Prosecutors in Chicago have added four defendants to a case involving planning for the 2008 terrorist attacks in Mumbai, India that killed 164 people.
The four, Sajid Mir, Abu Qahafa, Mazhar Iqbal and a man known only as "Major Iqbal" are charged with conspiracy to murder and maim people in India and with six counts of aiding and abetting the murder of U.S. citizens in India. None of the men added to the case are in custody.
Co-defendant Tahawwur Hussain Rana faces a May 16 trial date. Last year, David Coleman Headley, an American of Pakistani descent, pleaded guilty to charges he helped plan the Mumbai attack by scouting the targets for the terrorist group Lashkar-e-Tayyiba and of scouting a proposed follow-up attack on the Danish newspaper Jyllands-Posten. Mir also was charged in connection with the Danish plot.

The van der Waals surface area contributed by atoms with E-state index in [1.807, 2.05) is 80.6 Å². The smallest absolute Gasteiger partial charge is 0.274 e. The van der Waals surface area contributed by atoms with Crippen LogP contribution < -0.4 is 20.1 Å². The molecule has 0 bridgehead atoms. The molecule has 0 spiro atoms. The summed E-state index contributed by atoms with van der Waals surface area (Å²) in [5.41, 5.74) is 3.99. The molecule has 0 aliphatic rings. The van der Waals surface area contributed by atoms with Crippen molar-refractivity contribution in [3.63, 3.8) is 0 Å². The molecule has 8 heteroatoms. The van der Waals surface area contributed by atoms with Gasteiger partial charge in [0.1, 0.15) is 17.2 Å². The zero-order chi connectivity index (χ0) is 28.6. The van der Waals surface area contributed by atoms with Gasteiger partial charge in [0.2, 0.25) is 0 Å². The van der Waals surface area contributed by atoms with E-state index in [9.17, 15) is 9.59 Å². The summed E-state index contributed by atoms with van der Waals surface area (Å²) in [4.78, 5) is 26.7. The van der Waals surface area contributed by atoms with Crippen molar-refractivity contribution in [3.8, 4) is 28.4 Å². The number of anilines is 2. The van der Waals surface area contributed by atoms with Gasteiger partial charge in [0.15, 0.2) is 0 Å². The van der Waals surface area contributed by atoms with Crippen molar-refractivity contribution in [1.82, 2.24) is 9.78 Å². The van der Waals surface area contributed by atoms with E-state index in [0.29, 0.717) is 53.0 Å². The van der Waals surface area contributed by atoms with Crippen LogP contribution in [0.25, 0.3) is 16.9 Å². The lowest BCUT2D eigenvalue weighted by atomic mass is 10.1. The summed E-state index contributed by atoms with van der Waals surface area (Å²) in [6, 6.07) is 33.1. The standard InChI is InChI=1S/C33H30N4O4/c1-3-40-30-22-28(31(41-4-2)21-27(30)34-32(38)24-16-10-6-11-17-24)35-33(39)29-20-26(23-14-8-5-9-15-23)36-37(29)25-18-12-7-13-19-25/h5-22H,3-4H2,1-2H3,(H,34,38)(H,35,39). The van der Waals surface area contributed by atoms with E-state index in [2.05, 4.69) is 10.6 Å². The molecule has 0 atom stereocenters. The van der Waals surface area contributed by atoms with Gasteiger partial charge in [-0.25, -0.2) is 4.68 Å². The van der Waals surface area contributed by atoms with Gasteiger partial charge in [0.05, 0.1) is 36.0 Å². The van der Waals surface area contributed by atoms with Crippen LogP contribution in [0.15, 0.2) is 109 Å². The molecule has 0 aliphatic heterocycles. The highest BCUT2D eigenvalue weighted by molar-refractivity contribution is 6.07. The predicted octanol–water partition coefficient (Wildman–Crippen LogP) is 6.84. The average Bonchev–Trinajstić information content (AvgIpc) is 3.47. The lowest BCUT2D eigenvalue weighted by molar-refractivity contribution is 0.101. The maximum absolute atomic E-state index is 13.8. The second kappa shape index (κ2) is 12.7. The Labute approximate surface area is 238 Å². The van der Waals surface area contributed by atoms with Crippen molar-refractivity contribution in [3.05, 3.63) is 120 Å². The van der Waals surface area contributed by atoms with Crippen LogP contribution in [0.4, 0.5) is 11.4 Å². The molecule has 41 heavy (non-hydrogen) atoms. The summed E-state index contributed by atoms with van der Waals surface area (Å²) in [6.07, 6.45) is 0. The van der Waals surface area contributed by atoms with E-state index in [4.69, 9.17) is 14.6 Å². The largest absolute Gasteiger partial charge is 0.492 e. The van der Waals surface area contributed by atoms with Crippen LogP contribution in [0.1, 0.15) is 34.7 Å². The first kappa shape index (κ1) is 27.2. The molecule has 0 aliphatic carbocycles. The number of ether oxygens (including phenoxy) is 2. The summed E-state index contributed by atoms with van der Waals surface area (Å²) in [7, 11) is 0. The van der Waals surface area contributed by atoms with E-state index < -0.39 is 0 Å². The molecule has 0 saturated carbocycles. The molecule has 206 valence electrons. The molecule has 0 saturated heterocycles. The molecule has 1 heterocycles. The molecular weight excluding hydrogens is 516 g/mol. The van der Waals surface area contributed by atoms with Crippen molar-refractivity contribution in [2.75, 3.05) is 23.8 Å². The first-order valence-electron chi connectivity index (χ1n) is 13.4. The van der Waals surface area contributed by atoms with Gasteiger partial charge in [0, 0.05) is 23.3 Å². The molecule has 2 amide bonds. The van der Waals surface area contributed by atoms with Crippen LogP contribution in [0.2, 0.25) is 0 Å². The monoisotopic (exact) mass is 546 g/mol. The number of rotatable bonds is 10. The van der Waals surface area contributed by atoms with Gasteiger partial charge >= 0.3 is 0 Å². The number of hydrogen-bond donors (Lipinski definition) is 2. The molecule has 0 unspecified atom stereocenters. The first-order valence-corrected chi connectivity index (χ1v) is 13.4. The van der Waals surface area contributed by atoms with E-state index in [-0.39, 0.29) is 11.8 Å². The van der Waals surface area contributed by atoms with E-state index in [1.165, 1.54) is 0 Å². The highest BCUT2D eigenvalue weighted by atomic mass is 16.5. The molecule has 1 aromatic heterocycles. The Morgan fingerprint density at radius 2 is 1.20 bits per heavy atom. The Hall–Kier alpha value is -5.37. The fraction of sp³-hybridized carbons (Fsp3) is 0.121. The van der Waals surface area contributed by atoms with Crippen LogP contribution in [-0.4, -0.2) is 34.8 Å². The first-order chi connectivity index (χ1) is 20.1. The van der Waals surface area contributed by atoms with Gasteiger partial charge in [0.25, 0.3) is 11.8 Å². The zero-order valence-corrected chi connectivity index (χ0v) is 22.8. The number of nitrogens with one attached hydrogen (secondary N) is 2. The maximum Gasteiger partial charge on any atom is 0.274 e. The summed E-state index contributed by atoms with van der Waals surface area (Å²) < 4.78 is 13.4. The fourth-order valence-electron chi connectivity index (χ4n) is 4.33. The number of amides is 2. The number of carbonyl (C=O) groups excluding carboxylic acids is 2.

Headley is expected to be a prosecution witness at Rana's trial. A federal judge has ordered that Rana cannot argue his actions were "an exercise of public authority on behalf of the government of Pakistan" via its intelligence service, the ISI. The Indian government believes the ISI was involved in the plot. In new cables released by Wikileaks, U.S. government officials in 2007 listed the ISI among foreign terrorist groups
Rana is accused of helping facilitate Headley's surveillance missions and of serving as a communications conduit for "Major Iqbal."
For more, see the second superseding indictment here.